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Traffic pollution linked to childhood asthma

Babies born in areas with heavy traffic have a higher risk of developing asthma than those exposed to less pollution in the womb, study shows.
Infants born in areas with higher levels of traffic pollution are more likely to develop asthma as a result of genetic alterations in the womb, new research has found.

A study conducted by a team of researchers from the University of Cincinnati and Columbia University Mailman School of Public Health revealed that prenatal exposure to chemical compounds caused by increased traffic pollution can be linked to childhood asthma.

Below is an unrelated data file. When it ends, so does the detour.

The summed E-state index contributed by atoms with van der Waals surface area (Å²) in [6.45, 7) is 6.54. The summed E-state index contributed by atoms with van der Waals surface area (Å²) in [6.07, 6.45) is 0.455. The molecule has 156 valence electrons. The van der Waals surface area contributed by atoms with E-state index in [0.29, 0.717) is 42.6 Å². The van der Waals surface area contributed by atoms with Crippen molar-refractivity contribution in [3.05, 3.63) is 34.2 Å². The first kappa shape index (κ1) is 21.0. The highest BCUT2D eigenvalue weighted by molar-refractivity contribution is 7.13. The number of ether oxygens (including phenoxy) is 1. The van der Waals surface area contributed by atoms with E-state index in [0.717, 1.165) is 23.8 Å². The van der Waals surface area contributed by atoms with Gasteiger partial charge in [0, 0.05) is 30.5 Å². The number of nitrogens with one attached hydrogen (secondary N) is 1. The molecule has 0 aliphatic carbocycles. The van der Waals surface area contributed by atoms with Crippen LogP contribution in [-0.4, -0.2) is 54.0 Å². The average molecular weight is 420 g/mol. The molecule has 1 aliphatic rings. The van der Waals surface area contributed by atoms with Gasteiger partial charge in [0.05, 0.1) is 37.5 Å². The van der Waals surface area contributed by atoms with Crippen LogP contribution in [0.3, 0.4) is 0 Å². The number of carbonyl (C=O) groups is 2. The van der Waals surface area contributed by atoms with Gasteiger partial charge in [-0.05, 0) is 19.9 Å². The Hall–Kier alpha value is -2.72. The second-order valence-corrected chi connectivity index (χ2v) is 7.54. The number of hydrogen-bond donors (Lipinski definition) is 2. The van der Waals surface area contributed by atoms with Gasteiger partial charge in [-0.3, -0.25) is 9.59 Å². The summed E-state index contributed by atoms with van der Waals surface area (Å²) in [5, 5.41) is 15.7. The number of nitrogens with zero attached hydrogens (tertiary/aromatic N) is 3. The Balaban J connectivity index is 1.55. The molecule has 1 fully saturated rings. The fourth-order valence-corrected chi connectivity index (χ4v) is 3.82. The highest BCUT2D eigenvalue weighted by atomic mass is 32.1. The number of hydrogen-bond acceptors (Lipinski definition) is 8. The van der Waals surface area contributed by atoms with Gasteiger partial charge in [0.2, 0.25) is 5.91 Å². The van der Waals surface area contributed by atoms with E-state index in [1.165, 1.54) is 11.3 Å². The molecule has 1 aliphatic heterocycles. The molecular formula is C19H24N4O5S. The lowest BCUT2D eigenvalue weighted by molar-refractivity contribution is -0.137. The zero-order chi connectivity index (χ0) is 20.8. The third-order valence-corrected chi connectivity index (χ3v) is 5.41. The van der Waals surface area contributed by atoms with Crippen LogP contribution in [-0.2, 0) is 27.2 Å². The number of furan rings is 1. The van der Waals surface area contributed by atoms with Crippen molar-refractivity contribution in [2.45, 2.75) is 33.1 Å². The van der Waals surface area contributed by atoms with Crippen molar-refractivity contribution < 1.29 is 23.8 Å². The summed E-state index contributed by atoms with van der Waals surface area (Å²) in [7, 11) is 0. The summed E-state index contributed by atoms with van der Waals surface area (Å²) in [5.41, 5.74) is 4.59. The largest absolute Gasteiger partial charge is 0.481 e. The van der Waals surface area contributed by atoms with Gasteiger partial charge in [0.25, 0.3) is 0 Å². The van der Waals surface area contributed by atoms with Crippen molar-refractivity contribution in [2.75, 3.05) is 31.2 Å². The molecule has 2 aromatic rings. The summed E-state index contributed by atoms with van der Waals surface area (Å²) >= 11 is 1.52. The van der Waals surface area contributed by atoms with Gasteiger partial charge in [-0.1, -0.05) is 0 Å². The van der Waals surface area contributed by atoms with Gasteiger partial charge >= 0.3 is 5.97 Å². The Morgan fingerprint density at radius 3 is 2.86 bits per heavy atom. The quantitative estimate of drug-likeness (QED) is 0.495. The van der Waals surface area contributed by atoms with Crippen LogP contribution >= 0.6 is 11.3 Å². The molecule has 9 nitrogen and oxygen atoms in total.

Author of the report published on February 16th, Dr Shuk-mei Ho said: "Our data support the concept that environmental exposures can interact with genes during key developmental periods to trigger disease onset later in life, and that tissues are being reprogrammed to become abnormal later.


"This research is aimed at detecting early signs of asthma risk so that we can better prevent this chronic disease."

According to Asthma UK, 1.1 million children currently receive treatment for asthma in the UK - that's one in 11 kids presenting symptoms of the condition.

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